Lawyer who fought on behalf of women, minorities and the poor suffers cardiac arrest at the age 66
Renowned Pakistani rights advocate Asma Jahangir dies
Leading Pakistani human rights advocate Asma Jahangir has died, her family said on Sunday, in a major blow to the country's embattled rights community. She was 66.
The lawyer and co-founder of the Human Rights Commission of Pakistan died of cardiac arrest, according to her sister.
"Unfortunately we have lost her," Hina Jilani, also a prominent rights activist and lawyer, said.
Jahangir's daughter Munizae said the family was waiting for relatives to return to their hometown of Lahore before announcing funeral arrangements.
Prime Minister Shahid Khaqan Abbasi expressed grief at Jahangir's death, praising her contribution to upholding the rule of law and safeguarding human rights.
Jahangir's supporters and former opponents alike took to social media to offer their condolences and express shock at news of her death.
"The best tribute to her is to continue her fight for human rights and democracy," tweeted Pakistani Nobel Peace Prize laureate Malala Yousafzai, adding she had met Jahangir just last week in Oxford.
Journalist Wajahat Khan said on Twitter that he and many others did not agree with some of her views. "But she was a titan. And one of the brightest and bravest ever produced by this country."
Jahangir's death was also mourned across the border in India, where several film industry celebrities, including the veteran director Mahesh Bhatt, the actress Shabana Azmi and the screenwriter-lyricist Javed Akhtar paid tribute on Twitter.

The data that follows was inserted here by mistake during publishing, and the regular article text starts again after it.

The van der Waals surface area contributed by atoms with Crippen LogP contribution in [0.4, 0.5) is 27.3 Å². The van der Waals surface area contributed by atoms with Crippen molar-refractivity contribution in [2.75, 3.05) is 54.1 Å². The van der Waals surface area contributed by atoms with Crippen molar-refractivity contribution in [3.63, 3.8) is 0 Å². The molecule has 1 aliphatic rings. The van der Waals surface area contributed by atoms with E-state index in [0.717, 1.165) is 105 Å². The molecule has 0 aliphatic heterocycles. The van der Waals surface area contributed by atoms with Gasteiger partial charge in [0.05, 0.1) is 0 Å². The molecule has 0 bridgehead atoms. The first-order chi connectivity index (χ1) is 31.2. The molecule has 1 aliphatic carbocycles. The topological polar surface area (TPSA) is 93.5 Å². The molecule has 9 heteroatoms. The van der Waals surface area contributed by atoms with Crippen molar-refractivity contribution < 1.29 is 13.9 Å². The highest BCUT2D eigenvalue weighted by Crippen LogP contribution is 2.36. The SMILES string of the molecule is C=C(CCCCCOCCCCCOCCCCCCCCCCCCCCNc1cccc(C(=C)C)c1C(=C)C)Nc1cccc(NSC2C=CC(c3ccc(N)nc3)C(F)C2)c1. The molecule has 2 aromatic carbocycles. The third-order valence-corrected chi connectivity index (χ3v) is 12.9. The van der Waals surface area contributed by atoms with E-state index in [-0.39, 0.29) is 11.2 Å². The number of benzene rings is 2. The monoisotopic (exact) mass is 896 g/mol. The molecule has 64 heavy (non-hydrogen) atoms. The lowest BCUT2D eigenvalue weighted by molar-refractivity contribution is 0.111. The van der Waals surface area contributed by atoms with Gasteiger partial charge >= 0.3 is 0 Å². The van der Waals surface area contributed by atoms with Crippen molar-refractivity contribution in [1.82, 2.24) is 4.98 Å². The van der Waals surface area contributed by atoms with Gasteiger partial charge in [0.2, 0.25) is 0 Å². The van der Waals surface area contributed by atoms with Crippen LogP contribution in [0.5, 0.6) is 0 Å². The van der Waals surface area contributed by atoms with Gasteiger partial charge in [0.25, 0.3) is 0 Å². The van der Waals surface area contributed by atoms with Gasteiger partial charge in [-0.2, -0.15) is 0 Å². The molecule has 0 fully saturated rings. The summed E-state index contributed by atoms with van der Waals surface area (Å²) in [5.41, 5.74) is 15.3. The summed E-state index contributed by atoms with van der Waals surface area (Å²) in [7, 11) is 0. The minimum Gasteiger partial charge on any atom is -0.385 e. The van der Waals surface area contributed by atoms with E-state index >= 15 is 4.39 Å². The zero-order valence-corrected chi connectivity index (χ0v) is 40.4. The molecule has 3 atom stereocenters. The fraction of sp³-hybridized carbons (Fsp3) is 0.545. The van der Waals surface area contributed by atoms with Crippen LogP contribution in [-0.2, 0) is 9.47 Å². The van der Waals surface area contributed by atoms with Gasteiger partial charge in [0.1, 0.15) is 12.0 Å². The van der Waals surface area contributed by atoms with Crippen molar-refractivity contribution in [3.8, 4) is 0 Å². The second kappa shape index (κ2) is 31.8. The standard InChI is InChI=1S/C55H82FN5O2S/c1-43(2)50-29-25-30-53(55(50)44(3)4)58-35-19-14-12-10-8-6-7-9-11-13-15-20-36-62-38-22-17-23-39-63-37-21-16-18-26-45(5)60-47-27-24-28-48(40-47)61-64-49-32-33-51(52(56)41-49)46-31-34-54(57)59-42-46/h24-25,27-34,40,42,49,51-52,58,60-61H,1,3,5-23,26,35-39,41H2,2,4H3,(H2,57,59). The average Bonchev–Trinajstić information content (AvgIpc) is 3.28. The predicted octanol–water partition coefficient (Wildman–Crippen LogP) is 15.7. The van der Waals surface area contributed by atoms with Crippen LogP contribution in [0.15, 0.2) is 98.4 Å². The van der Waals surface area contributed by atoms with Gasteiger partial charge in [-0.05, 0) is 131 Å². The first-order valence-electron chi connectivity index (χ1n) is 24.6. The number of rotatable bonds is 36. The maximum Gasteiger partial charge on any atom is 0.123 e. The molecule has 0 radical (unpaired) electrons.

Bhatt described her as "an extraordinary woman who fought for ordinary people".
Outside of Pakistan, Jahangir served as UN special rapporteur on human rights in Iran.
In 2014 she received France's highest civilian award and Sweden's Right Livelihood Award, for her decades of rights work.
Few Pakistani rights activists have achieved the credibility of Jahangir.
She braved death threats, beatings and imprisonment to win landmark human rights cases while standing up to dictators.
The rights commission which she helped create made its name defending religious minorities and tackling highly charged blasphemy accusations along with cases of "honour" killings - in which victims, usually women, are murdered by a relative for bringing shame on the family.
There is still terrible violence against women, discrimination against minorities and near-slavery for bonded labourers, Jahangir said during an interview in 2014, but human rights have made greater strides in Pakistan than may be apparent.
"There was a time that human rights was not even an issue in this country. Then prisoners' rights became an issue," she said.
"Women's rights was thought of as a western concept. Now people do talk about women's rights - political parties talk about it, even religious parties talk about it."
Jahangir secured a number of victories during her life, from winning freedom for bonded labourers from their "owners" through pioneering litigation, to a landmark court case that allowed women to marry of their own volition.
She was also an outspoken critic of the powerful military establishment, including during her stint as the first female leader of Pakistan's top bar association.
Jahangir was arrested in 2007 by the government of then-military ruler Pervez Musharraf and held under house arrest. In 2012 she claimed her life was in danger from Pakistan's feared Inter Services Intelligence spy agency.